Thursday, January 28, 1999

Q. I just retired. My savings include $180,000 in mutual funds, all earning 30 percent or more each year, plus $25,000 of Home Depot shares. To supplement Social Security ($14,500 a year), I will need to draw out about 10 percent from these funds each year. I don't want to move any of these over to bond funds for earnings, which would be so much lower.

In eleven years, a rental home I own will be paid for, and the income thereafter will pay the mortgage down on my recently purchased home. My wife will be eligible to collect her Social Security in 3 1/2 years. What are your thoughts?

—R.P., Wylie, TX

A. Don't relax just yet. While people are now impatient when their internet stock doesn't double every week, you simply cannot rely on that 30 percent return to continue, year in and year out, for the next 22 years which is about as long as your or your wife will live. There will be down years. A 10 percent withdrawal rate in a down year would have a devastating effect on your nest egg. Trust me, it would not be pretty.

(Readers with Internet connections can see the probabilities of portfolio survival at different rates of withdrawal, taken from the Trinity Study, on my website, www.scottburns.com.)

I think you've got some serious income and spending crunching to do. The same portfolio survival studies show that a 5 percent annual withdrawal rate gives you a very good shot at preserving your portfolio. That means you need to reduce your income expectations by about $10,000 taxable dollars a year, or an after-tax net of about $708 a month.

Your wife may receive a good portion of that when she starts to collect Social Security. So I suggest a "bridge" fund that will provide an amount equal to her expected Social Security. You would subtract this from your nestegg and withdraw at 5 percent from the remainder.

Another thing you might consider: selling the rental property and using the equity to pay off your home mortgage.

Q. Because of an emergency last year, I took out a loan against my 401k for $5,000. I am currently repaying the loan on a 60-month term at 9.5 percent, while still contributing 6 percent to my 401k. My company match is dollar for dollar up to 3 percent. My question is, should I take the 3 percent my company does not match and apply it to the principal balance of my loan to pay it off early? It seems logical because of the money will go into the big pot anyway?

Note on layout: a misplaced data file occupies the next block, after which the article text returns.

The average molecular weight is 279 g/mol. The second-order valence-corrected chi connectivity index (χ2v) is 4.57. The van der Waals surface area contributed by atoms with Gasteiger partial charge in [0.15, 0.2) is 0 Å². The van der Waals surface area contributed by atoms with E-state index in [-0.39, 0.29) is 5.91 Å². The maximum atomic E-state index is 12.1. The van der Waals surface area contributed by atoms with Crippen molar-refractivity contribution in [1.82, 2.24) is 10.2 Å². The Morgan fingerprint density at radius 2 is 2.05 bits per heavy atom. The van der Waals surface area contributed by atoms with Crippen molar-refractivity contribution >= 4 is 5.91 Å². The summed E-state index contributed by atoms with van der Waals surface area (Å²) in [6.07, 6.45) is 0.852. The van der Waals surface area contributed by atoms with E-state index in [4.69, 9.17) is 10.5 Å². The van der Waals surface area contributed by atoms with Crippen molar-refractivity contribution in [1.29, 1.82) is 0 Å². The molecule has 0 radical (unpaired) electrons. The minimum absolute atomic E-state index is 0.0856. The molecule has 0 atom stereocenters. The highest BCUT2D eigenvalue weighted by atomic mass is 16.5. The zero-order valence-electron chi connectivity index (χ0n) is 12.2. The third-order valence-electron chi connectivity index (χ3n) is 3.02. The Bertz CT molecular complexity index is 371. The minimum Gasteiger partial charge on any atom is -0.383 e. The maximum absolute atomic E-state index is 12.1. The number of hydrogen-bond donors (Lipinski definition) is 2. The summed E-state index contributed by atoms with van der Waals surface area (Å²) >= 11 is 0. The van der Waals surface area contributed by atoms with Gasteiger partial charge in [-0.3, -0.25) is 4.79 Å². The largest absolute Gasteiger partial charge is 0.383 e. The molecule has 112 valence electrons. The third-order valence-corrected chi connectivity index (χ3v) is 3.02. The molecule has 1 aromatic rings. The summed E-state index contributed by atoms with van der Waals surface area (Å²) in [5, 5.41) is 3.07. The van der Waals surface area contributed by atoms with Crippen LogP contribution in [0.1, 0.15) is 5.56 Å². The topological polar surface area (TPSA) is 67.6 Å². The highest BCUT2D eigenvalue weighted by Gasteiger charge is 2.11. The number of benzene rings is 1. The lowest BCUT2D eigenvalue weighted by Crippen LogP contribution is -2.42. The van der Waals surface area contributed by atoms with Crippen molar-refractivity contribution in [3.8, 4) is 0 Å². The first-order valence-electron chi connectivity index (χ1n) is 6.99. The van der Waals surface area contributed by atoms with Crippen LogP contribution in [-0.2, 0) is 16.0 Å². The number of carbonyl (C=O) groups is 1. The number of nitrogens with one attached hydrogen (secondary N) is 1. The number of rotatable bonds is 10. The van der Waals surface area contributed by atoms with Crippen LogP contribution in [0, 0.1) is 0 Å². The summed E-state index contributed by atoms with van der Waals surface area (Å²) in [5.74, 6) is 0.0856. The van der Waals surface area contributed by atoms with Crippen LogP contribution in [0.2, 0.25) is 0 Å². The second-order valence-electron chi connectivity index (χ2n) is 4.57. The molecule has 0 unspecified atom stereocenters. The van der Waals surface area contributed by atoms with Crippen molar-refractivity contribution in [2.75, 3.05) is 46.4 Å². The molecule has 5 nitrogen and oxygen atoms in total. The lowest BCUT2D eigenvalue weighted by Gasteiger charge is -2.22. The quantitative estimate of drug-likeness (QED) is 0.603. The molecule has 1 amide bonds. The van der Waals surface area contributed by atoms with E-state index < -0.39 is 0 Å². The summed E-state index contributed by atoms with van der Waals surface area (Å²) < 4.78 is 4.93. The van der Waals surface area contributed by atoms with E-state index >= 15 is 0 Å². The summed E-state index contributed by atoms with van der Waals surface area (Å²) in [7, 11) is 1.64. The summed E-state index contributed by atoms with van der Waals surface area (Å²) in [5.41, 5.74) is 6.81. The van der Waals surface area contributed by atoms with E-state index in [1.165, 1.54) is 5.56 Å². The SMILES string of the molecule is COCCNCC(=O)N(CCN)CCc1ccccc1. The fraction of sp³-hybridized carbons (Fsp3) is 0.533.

—J.P., Lewisville, TX

A. Not really. What you are talking about is reducing your 401k contribution to repay a loan against your account. That means you are giving up tax savings and an increase in your account. With a loan balance of $5,000 this means you will lose the opportunity to contribute $5,000 to your account. If retirement is 25 years away, this will reduce your nest egg by $43,000, assuming a 9 percent annual return. Meanwhile, your Federal Income Tax bill will also rise, knicking you for another $1,400 if you are in the 28 percent tax bracket.

It's nice to think about "the big pot" as a great equalizer, but you'd really be cheating your retirement savings and gifting the Internal Revenue Service.

Q. I am a recent college graduate getting ready to start work. What type of investments should a 22-year-old professional engage in? I have heard about the benefits of a Roth IRA account and a 401k. My employer allows me to invest 15 percent of my earnings and matches 6 percent. If the 401k is a wiser choice, how should I split my investment?

—C.J., Carrollton, TX

A. The 401k account gets first priority because of the power of the employer match. It also gets you a tax deduction that will reduce your Federal Income Tax bill. That cash can be used to start funding your Roth-IRA. My suggestion: fund the 401k to the limit of the employer match. After that, there could be long arguments about how to split the remaining dollars. Some would suggest favoring the Roth-IRA because of its greater flexibility. If your 401k plan is run with modest expenses, I favor simplicity and keeping the money in one place.